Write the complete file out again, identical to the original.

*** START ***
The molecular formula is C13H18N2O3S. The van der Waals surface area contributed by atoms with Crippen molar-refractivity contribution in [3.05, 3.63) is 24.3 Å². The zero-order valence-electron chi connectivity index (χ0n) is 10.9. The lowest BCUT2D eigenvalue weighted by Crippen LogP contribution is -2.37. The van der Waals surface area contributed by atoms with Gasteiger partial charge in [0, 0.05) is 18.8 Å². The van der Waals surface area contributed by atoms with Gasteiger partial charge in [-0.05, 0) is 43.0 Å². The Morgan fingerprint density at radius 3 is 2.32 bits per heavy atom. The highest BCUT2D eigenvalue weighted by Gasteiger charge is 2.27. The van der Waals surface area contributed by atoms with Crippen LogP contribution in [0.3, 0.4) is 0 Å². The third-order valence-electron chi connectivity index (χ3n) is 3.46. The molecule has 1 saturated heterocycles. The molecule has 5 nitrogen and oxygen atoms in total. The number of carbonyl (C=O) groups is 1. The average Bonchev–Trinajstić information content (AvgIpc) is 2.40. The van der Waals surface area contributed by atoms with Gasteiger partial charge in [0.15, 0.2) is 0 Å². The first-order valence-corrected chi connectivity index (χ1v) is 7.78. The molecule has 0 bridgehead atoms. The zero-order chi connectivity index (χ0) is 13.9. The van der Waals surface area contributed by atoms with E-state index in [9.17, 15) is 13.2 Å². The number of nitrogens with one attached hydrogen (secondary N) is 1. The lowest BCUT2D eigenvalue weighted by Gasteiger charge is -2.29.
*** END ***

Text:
The molecular formula is C13H18N2O3S. The van der Waals surface area contributed by atoms with Crippen molar-refractivity contribution in [3.05, 3.63) is 24.3 Å². The zero-order valence-electron chi connectivity index (χ0n) is 10.9. The lowest BCUT2D eigenvalue weighted by Crippen LogP contribution is -2.37. The van der Waals surface area contributed by atoms with Gasteiger partial charge in [0, 0.05) is 18.8 Å². The van der Waals surface area contributed by atoms with Gasteiger partial charge in [-0.05, 0) is 43.0 Å². The Morgan fingerprint density at radius 3 is 2.32 bits per heavy atom. The highest BCUT2D eigenvalue weighted by Gasteiger charge is 2.27. The van der Waals surface area contributed by atoms with Crippen LogP contribution in [0.3, 0.4) is 0 Å². The third-order valence-electron chi connectivity index (χ3n) is 3.46. The molecule has 1 saturated heterocycles. The molecule has 5 nitrogen and oxygen atoms in total. The number of carbonyl (C=O) groups is 1. The average Bonchev–Trinajstić information content (AvgIpc) is 2.40. The van der Waals surface area contributed by atoms with Gasteiger partial charge in [0.15, 0.2) is 0 Å². The first-order valence-corrected chi connectivity index (χ1v) is 7.78. The molecule has 0 bridgehead atoms. The zero-order chi connectivity index (χ0) is 13.9. The van der Waals surface area contributed by atoms with E-state index in [9.17, 15) is 13.2 Å². The number of nitrogens with one attached hydrogen (secondary N) is 1. The lowest BCUT2D eigenvalue weighted by Gasteiger charge is -2.29.